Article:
I have always had bad luck, particularly in regard to my health. I have had more stitches above the neck than most people have had anywhere. I’ve had truly freak accidents that required surgical repair—this one time there was a lime—and illnesses that you only read about in books by Laura Ingalls Wilder. My luck is so bad it’s good for other people. If we’re ever in a situation together where there’s risk of one person’s catastrophic injury, feel free to relax.
For the purposes of this story, I have chronic migraines; they have always been and always shall be. But there are harbingers: my eye feels “crinkly,” as if my eyelid has gone cubist inside, and/or my mouth feels dry and yet fills with saliva, just as it does when you are about to vomit. I am a desert in this time before, and the taste is mild but tinny, a tooth-shaving of copper dissolving on my tongue, a drop of blood burning at the back of my throat.
I become sensitive to everything. Smells and sound are difficult to bear. Nothing should touch me—I wear only the migraine shirt. It is 19 years old now and looks it, but I will wear it till it falls off my body into dust and then I will be lost without its whisper-thin perfection. My cat won’t lay next to me if I’m topless (long story, he’s a nevernude) so he will have a hard time letting go of the shirt too.
I crawl into bed with a giant bottle of water, some crackers, and a computer or an iPad on the lowest display, and watch absolute trash until I pass out, and hopefully feel better when I wake up. That is where our story begins.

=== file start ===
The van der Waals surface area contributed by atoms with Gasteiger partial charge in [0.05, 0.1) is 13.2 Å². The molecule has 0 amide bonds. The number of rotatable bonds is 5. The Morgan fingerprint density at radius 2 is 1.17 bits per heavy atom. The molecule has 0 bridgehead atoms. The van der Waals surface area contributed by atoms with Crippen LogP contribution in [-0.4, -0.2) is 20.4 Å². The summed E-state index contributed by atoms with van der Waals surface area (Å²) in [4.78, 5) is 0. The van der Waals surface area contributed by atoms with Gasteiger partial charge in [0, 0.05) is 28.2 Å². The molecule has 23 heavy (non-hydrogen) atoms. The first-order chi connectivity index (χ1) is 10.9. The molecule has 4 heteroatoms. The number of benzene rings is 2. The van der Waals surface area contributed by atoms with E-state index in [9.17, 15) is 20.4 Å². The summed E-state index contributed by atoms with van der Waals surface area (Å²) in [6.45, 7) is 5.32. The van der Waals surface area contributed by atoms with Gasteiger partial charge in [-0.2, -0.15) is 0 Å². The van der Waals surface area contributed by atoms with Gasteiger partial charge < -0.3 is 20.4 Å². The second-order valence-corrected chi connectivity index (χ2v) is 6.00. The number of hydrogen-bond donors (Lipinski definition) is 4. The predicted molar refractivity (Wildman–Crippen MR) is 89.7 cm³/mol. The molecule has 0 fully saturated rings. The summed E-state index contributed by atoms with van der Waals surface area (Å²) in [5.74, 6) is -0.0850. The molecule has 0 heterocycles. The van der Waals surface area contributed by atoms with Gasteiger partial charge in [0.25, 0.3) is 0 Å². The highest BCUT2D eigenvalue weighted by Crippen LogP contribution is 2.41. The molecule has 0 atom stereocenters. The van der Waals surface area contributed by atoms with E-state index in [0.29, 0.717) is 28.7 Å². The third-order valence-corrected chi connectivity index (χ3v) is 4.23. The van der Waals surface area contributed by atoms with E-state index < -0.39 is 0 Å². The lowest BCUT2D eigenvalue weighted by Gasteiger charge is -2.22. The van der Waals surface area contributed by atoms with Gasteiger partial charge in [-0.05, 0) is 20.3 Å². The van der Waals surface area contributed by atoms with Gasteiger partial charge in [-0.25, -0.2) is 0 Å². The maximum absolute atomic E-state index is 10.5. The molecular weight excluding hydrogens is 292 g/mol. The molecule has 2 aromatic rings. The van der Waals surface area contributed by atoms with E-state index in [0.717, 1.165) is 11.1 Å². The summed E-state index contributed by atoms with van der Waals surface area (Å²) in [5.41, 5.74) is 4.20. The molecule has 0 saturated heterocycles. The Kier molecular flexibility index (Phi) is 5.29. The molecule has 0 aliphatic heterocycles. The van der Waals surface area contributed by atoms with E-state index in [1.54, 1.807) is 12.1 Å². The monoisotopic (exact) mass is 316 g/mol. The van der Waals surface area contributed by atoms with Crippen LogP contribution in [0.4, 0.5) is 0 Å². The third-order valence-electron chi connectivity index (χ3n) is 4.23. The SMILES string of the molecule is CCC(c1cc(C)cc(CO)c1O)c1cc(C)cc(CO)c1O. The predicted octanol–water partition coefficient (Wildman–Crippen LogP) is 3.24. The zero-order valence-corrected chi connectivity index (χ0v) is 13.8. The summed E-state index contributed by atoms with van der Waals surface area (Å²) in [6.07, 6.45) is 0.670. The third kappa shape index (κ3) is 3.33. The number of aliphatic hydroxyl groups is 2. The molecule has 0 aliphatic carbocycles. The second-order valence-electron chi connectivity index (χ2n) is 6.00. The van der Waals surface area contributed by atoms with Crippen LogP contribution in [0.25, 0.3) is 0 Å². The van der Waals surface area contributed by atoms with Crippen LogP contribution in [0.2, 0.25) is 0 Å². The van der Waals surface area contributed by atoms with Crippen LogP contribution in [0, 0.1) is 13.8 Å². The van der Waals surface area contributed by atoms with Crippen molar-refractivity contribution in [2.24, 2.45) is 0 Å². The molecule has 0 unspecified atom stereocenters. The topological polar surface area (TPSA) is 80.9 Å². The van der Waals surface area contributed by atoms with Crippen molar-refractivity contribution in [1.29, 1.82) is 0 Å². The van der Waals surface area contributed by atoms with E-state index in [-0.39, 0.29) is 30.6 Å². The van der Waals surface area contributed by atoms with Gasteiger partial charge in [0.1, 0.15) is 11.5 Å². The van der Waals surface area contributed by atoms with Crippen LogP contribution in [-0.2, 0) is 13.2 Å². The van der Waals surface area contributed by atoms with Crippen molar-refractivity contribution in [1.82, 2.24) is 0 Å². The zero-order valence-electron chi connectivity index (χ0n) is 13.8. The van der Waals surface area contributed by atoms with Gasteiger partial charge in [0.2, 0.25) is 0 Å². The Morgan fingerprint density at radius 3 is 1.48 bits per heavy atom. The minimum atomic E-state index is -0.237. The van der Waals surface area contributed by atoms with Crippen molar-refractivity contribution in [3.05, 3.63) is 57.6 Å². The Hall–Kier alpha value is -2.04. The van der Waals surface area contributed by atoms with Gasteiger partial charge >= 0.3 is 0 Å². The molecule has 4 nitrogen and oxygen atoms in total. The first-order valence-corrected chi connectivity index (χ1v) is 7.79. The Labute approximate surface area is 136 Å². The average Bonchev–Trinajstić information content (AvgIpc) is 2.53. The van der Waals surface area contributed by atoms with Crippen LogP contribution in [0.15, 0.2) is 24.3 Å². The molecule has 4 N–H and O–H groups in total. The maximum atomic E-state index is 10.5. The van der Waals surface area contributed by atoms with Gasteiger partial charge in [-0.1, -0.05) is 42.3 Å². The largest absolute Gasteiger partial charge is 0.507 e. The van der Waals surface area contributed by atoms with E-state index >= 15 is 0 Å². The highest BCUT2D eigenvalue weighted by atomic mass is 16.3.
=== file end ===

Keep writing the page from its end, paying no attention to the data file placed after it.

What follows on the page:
I have watched some really awful shows and movies because of this. I have laid in my bed paralyzed by pain through hours of reality programming. But mostly I watch romantic comedies in this state, because they are so easy and if you miss something it doesn’t much matter and they always end well, which makes me feel a little better about everything.
I have seen Just My Luck at least twice already. Maybe three times really, I can’t recall. It was on HBO OnDemand for a long time. Even still, I don’t remember many details. I think there’s a scene in the rain, and there’s definitely a bowling alley. Lindsay Lohan was timeline appropriate, so < Mean Girls but > I Know Who Killed Me, while Chris Pine was forgettable. I literally forgot him. The basic premise however is that LiLo is very lucky, while Captain Kirk is very unlucky. And then they switch, followed directly by HIJINKS, and then they fall in love.